Turkeys abused at Abbotsford company, animal rights group claims

Mercy for Animals releases video footage accusing Lilydale Food Products and its parent company of extreme animal abuse.

The group that exposed a Chilliwack dairy farm for the alleged abuse of cows in 2014 has now released hidden-camera video footage that it says shows turkeys being “shackled, shocked, cut open and scalded alive” at an Abbotsford poultry company.

The video was released Monday and posted on the website of Mercy for Animals, which recorded the footage at Lilydale Food Products on Marshall Road.

The organization says it is now demanding that Lilydale’s parent company, Sofina Foods, take immediate action “by adopting meaningful animal welfare policies to address the extreme animal abuse documented.”

Mercy for Animals states that the footage shows turkeys being scalded alive in hot water tanks, birds having their throats cut open and heads ripped off, and workers yanking turkeys out of crates and shackling them upside down on the slaughter line.

The organization also says that severely sick and injured birds are sent through the slaughter line for human consumption and that birds are shocked in an electrified vat of water but are still conscious and able to feel pain.

Matt Rice, executive vice-president of Mercy for Animals, told the Abbotsford News that these practices are standard in the poultry industry and that most consumers are unaware of the treatment that farm animals undergo when they are prepared for the food market.

“These are some of the most abused animals on the planet,” he said.

Rice said Mercy for Animals believes that Canadians deserve to know where their food is coming from, and he hopes the recent video results in change for the entire turkey industry.

The organization captures its video footage by having people apply for jobs and then secretly filming what goes on.

Rice said the footage in Abbotsford was shot over a three-week period.

Sofina Foods has not yet responded to  News’ request for comment, but a statement was posted on its website on Saturday in response to a CTV W5 report on the practices in Abbotsford.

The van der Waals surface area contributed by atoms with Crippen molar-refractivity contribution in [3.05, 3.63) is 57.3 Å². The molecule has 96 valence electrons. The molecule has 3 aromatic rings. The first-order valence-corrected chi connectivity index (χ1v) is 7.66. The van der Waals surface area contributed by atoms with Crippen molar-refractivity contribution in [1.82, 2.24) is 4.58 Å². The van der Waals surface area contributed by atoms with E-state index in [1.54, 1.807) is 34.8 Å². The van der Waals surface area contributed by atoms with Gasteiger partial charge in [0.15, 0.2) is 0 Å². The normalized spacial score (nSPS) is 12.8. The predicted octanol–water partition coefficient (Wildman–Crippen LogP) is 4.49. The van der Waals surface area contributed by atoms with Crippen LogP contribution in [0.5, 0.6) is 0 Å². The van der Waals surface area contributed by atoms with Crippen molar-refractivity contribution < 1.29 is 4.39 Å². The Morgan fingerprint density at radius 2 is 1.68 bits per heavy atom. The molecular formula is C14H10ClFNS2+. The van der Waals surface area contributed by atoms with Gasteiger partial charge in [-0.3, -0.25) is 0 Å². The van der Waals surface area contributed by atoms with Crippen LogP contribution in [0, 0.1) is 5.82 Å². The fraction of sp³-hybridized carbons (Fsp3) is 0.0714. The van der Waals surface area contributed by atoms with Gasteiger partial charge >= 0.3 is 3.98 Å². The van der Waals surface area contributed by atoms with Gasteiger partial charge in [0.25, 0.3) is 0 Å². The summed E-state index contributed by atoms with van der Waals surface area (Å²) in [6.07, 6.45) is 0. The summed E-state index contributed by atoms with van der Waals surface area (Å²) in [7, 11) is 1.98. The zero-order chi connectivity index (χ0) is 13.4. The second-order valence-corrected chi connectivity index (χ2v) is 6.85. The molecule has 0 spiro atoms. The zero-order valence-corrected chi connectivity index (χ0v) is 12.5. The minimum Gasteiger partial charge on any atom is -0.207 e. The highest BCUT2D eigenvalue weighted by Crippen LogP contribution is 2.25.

“… the practices at our Abbotsford plant comply with current industry practices and government regulations,” the statement reads.

“We collaborate with industry, regulatory, and other experts continuously to enhance our practices. Additionally, Sofina’s first controlled atmosphere stunning (CAS) system is due for delivery in the new year.”

Rice said Mercy for Animals is urging the organization to proceed company-wide with the CAS system, which removes oxygen from the birds’ atmosphere while they are still in their transport crates.

The oxygen is then slowly replaced with a non-poisonous gas, resulting in the birds’ deaths before they are removed from their crates.

Mercy for Animals said it wants to urge Sofina to follow the lead of Maple Leaf Foods – the largest meat producer in Canada – in pledging to implement a series of less-cruel animal welfare policies.

The handling and slaughter of food animals in Canada is regulated by the Canada Food Inspection Agency (CFIA), and slaughter houses must comply with provisions of the Meat Inspection Regulations.

A CFIA spokesperson said the Lilydale site has had “31 documented incidents” of concern over the last five years, but all were immediately corrected.

“None of the incidents were related to the scalding of birds without properly completing slaughter,” he said.

The spokesman said the CFIA has issued one “corrective action request” against Lilydale in the last five years related to the “transport and handling of poultry at arrival.” Corrective action was taken, he added.

The spokesman said that whenever the regulations are not followed, the CFIA takes action, and repercussions can include fines, the suspension of operations, or prosecution.

Earlier this year, Chilliwack Cattle Sales Ltd., was charged with 20 animal cruelty charges after Mercy for Animals released undercover video in 2014 showing dairy cows being beaten.

Eight employees were fired following the release of the video, and the BC SPCA launched the investigation which led to the charges.

That matter is still making its way through the courts.

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